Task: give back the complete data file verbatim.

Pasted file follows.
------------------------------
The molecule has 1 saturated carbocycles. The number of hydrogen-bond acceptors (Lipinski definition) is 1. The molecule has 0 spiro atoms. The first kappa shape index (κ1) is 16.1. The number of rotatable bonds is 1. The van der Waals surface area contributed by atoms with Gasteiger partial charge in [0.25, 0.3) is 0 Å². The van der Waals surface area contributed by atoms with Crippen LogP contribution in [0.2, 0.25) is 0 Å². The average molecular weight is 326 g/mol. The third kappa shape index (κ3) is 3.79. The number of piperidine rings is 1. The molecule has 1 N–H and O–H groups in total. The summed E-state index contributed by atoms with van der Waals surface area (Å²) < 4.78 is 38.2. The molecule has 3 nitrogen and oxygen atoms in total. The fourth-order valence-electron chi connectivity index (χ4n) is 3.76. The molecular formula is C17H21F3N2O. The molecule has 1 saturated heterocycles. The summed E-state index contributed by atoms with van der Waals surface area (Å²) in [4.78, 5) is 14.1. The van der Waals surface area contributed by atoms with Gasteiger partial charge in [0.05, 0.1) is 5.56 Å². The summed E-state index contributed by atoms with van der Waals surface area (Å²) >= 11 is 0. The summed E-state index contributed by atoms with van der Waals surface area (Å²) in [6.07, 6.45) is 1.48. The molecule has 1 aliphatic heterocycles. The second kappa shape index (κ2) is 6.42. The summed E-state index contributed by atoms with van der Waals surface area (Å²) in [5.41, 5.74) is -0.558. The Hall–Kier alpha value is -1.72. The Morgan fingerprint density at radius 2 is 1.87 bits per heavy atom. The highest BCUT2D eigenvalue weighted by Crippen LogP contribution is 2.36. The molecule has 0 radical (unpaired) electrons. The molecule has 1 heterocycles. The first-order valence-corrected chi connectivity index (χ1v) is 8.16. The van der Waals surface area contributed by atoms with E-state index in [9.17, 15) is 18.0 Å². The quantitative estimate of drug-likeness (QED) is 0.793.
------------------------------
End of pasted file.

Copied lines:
The molecule has 1 saturated carbocycles. The number of hydrogen-bond acceptors (Lipinski definition) is 1. The molecule has 0 spiro atoms. The first kappa shape index (κ1) is 16.1. The number of rotatable bonds is 1. The van der Waals surface area contributed by atoms with Gasteiger partial charge in [0.25, 0.3) is 0 Å². The van der Waals surface area contributed by atoms with Crippen LogP contribution in [0.2, 0.25) is 0 Å². The average molecular weight is 326 g/mol. The third kappa shape index (κ3) is 3.79. The number of piperidine rings is 1. The molecule has 1 N–H and O–H groups in total. The summed E-state index contributed by atoms with van der Waals surface area (Å²) < 4.78 is 38.2. The molecule has 3 nitrogen and oxygen atoms in total. The fourth-order valence-electron chi connectivity index (χ4n) is 3.76. The molecular formula is C17H21F3N2O. The molecule has 1 saturated heterocycles. The summed E-state index contributed by atoms with van der Waals surface area (Å²) in [4.78, 5) is 14.1. The van der Waals surface area contributed by atoms with Gasteiger partial charge in [0.05, 0.1) is 5.56 Å². The summed E-state index contributed by atoms with van der Waals surface area (Å²) >= 11 is 0. The summed E-state index contributed by atoms with van der Waals surface area (Å²) in [6.07, 6.45) is 1.48. The molecule has 1 aliphatic heterocycles. The second kappa shape index (κ2) is 6.42. The summed E-state index contributed by atoms with van der Waals surface area (Å²) in [5.41, 5.74) is -0.558. The Hall–Kier alpha value is -1.72. The Morgan fingerprint density at radius 2 is 1.87 bits per heavy atom. The highest BCUT2D eigenvalue weighted by Crippen LogP contribution is 2.36. The molecule has 0 radical (unpaired) electrons. The molecule has 1 heterocycles. The first-order valence-corrected chi connectivity index (χ1v) is 8.16. The van der Waals surface area contributed by atoms with E-state index in [9.17, 15) is 18.0 Å². The quantitative estimate of drug-likeness (QED) is 0.793.